Plus, Project Return has had to pause many in-person services, like job training classes and medical exams.
For now, the organization is getting creative, to offer as much help as possible without putting people in danger. Staff donning masks have set up shop in the parking lot, offering meals and counseling from a distance. They’re also looking for a larger space to host classes, where clients would be able to sit far away from one another.
Still, many of the organization’s hands-on services will have to wait, for now.
Kirkland says she’s glad inmates are being released during the coronavirus outbreak. But she thinks life outside of prison also needs to be part of the conversation.
“There seems to be very little contemplation of how it goes for them once they do get out,” Kirkland says. “In good times, it’s difficult. In a pandemic, it is terrible.”
‘A potential death sentence’
David Raybin is telling his clients the same thing.
The Nashville defense attorney has been pushing the state to release more inmates. Last month, he wrote a letter to the Board of Parole, urging members to help reduce the prison population.
“Being in prison with this virus is a potential death sentence for people,” Raybin says. “Anything is better than being in prison and allowing this virus to infect themselves.”
And Raybin says the board — which is known for its low parole rate — seems to be relaxing its requirements a bit. Several of his clients who are older or have underlying health issues have already been released.
But the attorney knows they’ll face challenges. Not only are jobs in short supply and reentry programs like Project Return operating at limited capacity. So are parole and probation offices.
“There has been a struggle for the clients who have been released in recent weeks,” Raybin says. “Communications are dreadful, because of the closing of many of these parole offices. They’re not meeting with their counselors. They may not be getting the help that they need.”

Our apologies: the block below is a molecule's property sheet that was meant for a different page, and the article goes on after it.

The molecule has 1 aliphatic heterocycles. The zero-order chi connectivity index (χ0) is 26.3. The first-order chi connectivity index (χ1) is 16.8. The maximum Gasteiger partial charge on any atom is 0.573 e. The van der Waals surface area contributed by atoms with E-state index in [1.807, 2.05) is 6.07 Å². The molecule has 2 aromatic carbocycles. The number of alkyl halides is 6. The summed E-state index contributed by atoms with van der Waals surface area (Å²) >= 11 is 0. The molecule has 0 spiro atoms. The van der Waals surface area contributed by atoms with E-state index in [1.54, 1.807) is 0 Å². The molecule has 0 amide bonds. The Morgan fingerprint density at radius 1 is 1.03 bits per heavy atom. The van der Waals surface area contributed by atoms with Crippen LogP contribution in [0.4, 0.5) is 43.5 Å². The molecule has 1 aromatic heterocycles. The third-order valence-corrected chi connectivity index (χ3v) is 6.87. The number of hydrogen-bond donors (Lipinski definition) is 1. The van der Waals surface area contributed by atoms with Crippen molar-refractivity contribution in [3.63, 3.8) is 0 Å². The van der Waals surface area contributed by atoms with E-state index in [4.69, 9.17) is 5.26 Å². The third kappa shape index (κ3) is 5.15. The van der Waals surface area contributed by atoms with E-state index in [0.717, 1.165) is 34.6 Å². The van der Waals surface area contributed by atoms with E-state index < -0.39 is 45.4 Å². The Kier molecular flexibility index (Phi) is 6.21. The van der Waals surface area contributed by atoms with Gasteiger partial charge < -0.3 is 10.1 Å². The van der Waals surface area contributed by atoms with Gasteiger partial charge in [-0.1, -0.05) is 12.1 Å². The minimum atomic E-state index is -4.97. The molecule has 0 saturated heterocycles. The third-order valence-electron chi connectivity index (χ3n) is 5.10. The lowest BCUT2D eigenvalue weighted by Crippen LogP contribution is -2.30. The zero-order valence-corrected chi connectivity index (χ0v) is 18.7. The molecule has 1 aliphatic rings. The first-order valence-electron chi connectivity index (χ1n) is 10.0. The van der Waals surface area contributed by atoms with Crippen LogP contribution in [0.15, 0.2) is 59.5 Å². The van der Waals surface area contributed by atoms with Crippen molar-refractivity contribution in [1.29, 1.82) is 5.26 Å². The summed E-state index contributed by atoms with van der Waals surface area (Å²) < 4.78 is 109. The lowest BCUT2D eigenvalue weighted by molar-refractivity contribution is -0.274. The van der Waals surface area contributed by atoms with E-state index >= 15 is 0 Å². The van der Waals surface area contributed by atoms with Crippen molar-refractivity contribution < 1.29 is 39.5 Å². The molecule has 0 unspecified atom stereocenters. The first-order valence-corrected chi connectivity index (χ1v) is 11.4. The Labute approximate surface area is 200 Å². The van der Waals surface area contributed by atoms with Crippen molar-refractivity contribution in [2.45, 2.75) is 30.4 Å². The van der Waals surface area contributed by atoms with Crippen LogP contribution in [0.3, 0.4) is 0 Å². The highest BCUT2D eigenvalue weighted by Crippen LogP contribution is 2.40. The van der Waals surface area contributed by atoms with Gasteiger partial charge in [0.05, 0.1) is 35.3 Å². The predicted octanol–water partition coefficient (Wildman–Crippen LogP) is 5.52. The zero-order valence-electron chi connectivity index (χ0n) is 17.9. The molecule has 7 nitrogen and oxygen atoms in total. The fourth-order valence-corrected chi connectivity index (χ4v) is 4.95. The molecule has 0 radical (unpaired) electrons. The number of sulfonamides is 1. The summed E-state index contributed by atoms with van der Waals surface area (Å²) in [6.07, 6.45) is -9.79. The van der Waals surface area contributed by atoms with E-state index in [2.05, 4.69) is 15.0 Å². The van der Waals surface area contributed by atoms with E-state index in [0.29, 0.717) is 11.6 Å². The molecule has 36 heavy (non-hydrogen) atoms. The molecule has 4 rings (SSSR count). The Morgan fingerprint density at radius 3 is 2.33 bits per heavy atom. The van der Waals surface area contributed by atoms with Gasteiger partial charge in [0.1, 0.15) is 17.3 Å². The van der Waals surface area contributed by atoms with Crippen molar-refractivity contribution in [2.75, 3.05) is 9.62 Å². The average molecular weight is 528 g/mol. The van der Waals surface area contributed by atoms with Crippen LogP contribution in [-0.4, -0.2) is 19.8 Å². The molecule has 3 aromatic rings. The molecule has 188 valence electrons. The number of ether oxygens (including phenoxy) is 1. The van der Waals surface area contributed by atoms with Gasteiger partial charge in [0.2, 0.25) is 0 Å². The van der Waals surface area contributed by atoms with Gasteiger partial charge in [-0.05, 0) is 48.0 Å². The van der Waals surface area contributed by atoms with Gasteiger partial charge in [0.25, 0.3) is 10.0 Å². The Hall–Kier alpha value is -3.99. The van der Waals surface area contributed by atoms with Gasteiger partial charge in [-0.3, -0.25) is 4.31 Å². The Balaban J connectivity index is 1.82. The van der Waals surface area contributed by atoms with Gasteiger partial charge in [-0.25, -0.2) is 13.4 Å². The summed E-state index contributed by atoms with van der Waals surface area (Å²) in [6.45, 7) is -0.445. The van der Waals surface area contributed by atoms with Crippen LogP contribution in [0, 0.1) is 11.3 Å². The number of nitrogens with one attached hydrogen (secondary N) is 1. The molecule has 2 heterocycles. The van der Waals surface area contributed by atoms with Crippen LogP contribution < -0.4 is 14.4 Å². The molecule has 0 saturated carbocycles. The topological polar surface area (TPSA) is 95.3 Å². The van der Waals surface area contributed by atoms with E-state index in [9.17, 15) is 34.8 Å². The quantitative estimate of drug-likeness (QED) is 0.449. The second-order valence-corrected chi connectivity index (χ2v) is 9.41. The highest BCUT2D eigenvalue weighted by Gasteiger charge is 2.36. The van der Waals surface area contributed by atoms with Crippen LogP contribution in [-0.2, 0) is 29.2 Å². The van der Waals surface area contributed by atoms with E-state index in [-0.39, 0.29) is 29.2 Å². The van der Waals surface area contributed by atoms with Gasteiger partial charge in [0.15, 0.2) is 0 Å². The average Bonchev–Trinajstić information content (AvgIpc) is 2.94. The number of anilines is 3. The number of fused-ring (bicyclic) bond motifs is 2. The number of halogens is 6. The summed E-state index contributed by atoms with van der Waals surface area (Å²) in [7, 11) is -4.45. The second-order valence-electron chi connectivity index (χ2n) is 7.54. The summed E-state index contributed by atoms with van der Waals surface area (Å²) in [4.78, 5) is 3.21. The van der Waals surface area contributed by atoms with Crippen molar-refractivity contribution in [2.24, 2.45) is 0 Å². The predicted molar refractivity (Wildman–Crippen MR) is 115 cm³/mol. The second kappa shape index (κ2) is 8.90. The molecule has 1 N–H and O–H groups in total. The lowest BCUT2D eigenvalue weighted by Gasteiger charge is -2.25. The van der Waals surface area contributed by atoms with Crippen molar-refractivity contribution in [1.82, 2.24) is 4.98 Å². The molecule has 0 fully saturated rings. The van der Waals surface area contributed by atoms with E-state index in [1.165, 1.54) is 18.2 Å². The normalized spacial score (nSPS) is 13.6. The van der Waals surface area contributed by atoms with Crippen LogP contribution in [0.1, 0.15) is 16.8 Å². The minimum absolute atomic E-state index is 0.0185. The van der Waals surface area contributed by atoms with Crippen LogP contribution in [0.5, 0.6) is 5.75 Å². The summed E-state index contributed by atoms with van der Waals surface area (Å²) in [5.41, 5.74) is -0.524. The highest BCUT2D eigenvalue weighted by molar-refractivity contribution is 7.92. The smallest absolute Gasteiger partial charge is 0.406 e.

Raybin says former prisoners with the best chance of success are those with supportive families, who can serve as a “second parole officer.”
Adjusting to a new normal, with patience
For Tracston Neal, who’s just a few weeks into life beyond bars, support from family — including his mom — has been essential. Even if they can’t all be together in person.
Plus, he’s learned some new ways to keep in touch with the relatives and friends he can’t see while everyone’s quarantining at home.
“I just now learned how to actually use a phone — like, an iPhone — and it’s crazy,” he says. “The technology is, like, out of this world.”
And Neal is working hard to meet all of his parole requirements.
Earlier this month, he applied for a business license. He hopes to start his own landscaping or cleaning service — two professions he thinks will be pandemic-proof.
Neal doesn’t know when he’ll get to be in the same rooms as all the loved ones he hasn’t seen in over a decade. But, for now, he’s trying to be patient.
“I just believe everything will pass. I don’t know when,” Neal says. “I’m just praying. That’s all I can do is just wake up and thank God I’m still living and breathing and well. And just pray my way through.”
Samantha Max is a Report for America corps member.